External rating of banks    

External rating of banks      

The central bank in its latest monetary policy statement (MPS) just in one sentence mooted an idea that deserves serious consideration by all stakeholders, including the shareholders, in the banking sector.

The Bangladesh Bank (BB) said it was encouraging 'banks to get rated by internationally reputable credit rated agencies, which can help improve competition and governance, and market access'.

Given the prevailing situation in the country's banking sector, the central bank's encouragement, it seems, has come in the right direction. But most banks are unlikely to like the BB's idea. The reason/s for the banks doing so is not that difficult to understand. The move, if it gets implemented, will make the process of playing with numbers in the balance sheets difficult for them. It is almost certain that the 'reputable international rating agencies' would not give their ratings without looking deep into finance of banks.

At least eight local rating agencies after receiving permission from the Bangladesh Securities and Exchange Commission (BSEC) are now in operation in the country. In most cases, the listed banks and financial institutions get rating from these rating agencies and only those who get good ratings are seen publishing the same in newspapers and others somehow skip it. It is not known whether it is mandatory for all listed companies to secure ratings from the rating agencies annually and get the same published in newspapers for consumption of the investors.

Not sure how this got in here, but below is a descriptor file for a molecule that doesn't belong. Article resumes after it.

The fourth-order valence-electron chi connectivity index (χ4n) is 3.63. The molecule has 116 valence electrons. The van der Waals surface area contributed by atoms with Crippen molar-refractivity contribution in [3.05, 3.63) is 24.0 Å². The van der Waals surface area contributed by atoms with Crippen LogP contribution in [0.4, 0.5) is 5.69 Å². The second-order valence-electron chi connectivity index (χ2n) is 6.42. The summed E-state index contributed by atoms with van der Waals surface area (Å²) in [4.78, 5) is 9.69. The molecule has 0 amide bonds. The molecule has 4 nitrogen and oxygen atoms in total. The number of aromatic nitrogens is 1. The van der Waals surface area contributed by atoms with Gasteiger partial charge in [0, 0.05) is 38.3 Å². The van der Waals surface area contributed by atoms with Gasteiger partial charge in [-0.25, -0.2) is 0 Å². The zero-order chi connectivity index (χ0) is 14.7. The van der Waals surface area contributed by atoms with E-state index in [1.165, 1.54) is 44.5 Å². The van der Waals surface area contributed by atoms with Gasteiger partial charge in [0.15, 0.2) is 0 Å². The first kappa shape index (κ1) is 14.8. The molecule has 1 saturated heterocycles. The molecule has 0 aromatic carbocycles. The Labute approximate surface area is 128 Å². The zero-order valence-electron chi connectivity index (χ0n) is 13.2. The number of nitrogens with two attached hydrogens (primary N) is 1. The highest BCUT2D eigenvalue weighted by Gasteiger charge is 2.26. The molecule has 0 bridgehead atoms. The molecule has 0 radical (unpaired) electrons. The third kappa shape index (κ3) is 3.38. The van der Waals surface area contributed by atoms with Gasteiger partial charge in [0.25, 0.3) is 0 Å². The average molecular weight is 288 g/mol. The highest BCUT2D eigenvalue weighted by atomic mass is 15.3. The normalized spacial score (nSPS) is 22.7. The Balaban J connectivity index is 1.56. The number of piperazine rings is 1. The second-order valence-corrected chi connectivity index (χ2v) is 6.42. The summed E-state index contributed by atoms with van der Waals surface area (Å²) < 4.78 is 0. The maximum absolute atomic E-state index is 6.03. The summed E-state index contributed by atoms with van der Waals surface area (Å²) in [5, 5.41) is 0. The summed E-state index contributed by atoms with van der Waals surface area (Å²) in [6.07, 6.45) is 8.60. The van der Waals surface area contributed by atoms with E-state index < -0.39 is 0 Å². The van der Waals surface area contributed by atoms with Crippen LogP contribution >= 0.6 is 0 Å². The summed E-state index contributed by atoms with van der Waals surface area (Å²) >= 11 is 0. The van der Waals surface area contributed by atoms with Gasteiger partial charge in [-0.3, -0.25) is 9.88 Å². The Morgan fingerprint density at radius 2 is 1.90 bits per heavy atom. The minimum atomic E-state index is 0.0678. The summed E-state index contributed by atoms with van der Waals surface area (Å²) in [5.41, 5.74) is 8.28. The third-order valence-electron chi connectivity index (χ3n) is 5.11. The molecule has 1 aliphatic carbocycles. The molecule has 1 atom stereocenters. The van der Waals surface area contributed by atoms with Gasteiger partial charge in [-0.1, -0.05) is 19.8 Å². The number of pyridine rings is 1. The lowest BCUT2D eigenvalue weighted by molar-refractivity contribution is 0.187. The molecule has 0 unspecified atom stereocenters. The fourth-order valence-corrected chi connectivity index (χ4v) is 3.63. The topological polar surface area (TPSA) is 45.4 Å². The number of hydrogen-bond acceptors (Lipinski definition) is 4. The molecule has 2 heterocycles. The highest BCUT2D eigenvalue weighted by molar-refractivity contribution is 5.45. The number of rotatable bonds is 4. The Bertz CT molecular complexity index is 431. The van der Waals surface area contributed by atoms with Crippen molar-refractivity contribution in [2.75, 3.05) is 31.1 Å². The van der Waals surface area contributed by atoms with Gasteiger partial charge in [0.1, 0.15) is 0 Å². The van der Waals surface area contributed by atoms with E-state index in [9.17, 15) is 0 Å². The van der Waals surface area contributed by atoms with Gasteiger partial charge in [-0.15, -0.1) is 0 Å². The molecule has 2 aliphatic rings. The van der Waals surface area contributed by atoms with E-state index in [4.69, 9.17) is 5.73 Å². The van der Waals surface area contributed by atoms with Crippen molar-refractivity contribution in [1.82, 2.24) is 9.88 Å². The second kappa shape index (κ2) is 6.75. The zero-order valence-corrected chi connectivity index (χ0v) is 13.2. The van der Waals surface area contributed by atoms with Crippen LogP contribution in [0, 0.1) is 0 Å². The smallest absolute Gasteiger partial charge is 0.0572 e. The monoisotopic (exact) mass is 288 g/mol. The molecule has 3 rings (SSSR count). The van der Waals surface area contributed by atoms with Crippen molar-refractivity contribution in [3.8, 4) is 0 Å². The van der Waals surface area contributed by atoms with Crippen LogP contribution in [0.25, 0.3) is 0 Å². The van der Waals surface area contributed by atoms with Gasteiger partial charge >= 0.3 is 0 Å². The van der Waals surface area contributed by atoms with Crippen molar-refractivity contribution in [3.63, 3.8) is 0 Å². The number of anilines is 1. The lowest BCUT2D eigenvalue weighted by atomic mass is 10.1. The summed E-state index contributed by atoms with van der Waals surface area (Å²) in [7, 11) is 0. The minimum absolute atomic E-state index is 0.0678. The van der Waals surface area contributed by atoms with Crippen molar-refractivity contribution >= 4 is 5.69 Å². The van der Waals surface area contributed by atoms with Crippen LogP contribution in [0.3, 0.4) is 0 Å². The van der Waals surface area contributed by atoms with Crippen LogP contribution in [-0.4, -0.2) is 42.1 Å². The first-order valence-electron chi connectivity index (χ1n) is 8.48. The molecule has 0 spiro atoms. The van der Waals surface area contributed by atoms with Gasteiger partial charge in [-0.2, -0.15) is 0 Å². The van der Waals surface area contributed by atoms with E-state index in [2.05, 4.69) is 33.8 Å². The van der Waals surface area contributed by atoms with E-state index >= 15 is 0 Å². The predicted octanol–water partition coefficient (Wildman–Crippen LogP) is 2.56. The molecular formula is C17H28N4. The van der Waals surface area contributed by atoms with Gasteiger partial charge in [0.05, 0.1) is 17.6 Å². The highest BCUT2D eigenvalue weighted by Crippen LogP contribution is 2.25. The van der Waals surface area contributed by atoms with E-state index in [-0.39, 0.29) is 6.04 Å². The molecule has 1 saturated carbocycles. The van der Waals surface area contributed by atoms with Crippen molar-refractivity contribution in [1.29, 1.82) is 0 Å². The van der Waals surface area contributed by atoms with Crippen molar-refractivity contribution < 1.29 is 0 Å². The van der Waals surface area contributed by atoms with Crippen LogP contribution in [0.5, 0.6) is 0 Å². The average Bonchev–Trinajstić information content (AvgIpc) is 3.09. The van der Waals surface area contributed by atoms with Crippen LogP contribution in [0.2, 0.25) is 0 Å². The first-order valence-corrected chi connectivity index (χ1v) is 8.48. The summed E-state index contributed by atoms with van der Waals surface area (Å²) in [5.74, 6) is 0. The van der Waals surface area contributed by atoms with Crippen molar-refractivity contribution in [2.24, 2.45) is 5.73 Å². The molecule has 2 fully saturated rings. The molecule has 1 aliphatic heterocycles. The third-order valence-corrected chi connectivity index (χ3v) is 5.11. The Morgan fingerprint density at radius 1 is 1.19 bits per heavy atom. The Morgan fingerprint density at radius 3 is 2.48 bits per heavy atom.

Any company seeking to raise funds from the stock market by issuing initial public offering (IPO), it is required to get itself rated by the rating agencies.

The quality of financial reports of banks and other listed stocks is very important. There exits some suspicion in this particular area just because of lack of honesty and integrity among a section of audit firms. Such lack of confidence in the quality of financials has led to the enactment of the Financial Reporting Act and the formation of Financial Reporting Council (FRC) to regulate the activities of audit firms. But the outcome of the move is yet to be visible.

It is widely suspected that the financial of a good number of banks do not depict their actual financial health and those deserve in-depth scrutiny. But none cares to do the job. The volume of non-performing loans in the banking industry being very high has stirred up worries both in the banking and official circles. But industry insiders tend to believe that the actual volume of stressed loans is bigger than what is shown in the central bank statistics. A sizeable volume of classified loans is kept hidden in the maze of figures.

Thus, side by side with the move to get the banks rated by external rating agencies, the central bank might think of asking a few banks that are not in good shape to get their financials audited by foreign audit firms. The outcome might even strengthen the hands of the BB to extend similar auditing to other banks.

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